Hypotonicity causes actin reorganization and recruitment of the actin-binding ERM protein moesin in membrane protrusions in collecting duct principal cells.
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SourceAmerican Journal of Physiology : Cell Physiology, 292, 4, (2007), pp. C1476-84
Article / Letter to editor
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American Journal of Physiology : Cell Physiology
SubjectUMCN 5.4: Renal disorders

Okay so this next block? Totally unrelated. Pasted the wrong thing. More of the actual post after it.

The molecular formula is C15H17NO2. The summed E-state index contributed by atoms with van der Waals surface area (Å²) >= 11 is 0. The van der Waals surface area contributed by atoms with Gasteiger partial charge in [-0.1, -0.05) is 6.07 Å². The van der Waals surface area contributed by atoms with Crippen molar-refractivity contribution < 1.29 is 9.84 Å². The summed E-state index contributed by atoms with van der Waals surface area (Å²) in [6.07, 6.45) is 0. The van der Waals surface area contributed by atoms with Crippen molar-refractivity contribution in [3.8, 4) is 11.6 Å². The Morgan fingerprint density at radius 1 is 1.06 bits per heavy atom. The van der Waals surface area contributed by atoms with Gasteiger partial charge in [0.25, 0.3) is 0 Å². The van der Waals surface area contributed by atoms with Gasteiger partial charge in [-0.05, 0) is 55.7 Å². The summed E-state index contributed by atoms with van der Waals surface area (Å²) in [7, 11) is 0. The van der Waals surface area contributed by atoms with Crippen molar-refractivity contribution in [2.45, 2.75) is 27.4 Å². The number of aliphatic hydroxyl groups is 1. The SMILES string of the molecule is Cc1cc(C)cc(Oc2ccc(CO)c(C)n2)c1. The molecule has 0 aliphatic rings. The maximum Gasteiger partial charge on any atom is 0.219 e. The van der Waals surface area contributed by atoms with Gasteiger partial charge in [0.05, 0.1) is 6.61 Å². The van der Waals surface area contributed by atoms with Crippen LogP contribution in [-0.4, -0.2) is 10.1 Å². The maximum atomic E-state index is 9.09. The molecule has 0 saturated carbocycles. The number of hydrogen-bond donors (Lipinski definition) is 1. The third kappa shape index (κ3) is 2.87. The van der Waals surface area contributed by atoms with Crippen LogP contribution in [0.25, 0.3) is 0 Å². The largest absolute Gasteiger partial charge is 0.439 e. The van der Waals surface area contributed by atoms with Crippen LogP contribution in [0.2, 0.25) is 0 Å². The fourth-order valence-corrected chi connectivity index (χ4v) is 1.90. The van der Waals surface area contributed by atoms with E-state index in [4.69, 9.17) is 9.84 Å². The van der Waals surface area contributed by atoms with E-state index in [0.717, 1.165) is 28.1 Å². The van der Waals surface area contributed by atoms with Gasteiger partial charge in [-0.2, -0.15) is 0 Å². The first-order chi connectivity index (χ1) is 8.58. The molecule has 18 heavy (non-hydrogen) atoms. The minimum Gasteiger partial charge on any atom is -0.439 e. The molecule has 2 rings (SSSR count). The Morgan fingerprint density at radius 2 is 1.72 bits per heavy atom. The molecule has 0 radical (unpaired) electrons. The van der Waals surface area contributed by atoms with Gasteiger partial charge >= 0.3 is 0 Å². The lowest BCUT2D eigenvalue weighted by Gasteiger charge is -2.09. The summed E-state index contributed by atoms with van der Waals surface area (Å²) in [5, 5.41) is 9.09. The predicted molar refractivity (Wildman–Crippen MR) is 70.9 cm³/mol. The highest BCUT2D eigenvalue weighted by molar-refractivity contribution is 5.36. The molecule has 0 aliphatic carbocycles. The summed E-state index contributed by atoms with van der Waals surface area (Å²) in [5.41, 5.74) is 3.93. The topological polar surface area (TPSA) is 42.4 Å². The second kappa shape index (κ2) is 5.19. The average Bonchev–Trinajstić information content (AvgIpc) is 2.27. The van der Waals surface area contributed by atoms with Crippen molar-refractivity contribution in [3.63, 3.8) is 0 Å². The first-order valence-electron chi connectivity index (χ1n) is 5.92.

Hypotonicity-induced cell swelling is characterized by a modification in cell architecture associated with actin cytoskeleton remodeling. The ezrin/radixin/moesin (ERM) family proteins are important signal transducers during actin reorganization regulated by the monomeric G proteins of the Rho family. We report here that in collecting duct CD8 cells hypotonicity-induced cell swelling resulted in deep actin reorganization, consisting of loss of stress fibers and formation of F-actin patches in membrane protrusions where the ERM protein moesin was recruited. Cell swelling increased the interaction between actin and moesin and induced the transition of moesin from an oligomeric to a monomeric functional conformation, characterized by both the COOH- and NH(2)-terminal domains being exposed. In this conformation, which is stabilized by phosphorylation of a conserved threonine in the COOH-terminal domain by PKC or Rho kinase, moesin can bind interacting proteins. Interestingly, hypotonic stress increased the amount of threonine-phosphorylated moesin, which was prevented by the PKC-alpha inhibitor Go-6976 (50 nM). In contrast, the Rho kinase inhibitor Y-27632 (1 microM) did not affect the hypotonicity-induced increase in phosphorylated moesin. The present data represent the first evidence that hypotonicity-induced actin remodeling is associated with phosphorylated moesin recruitment at the cell border and interaction with actin.
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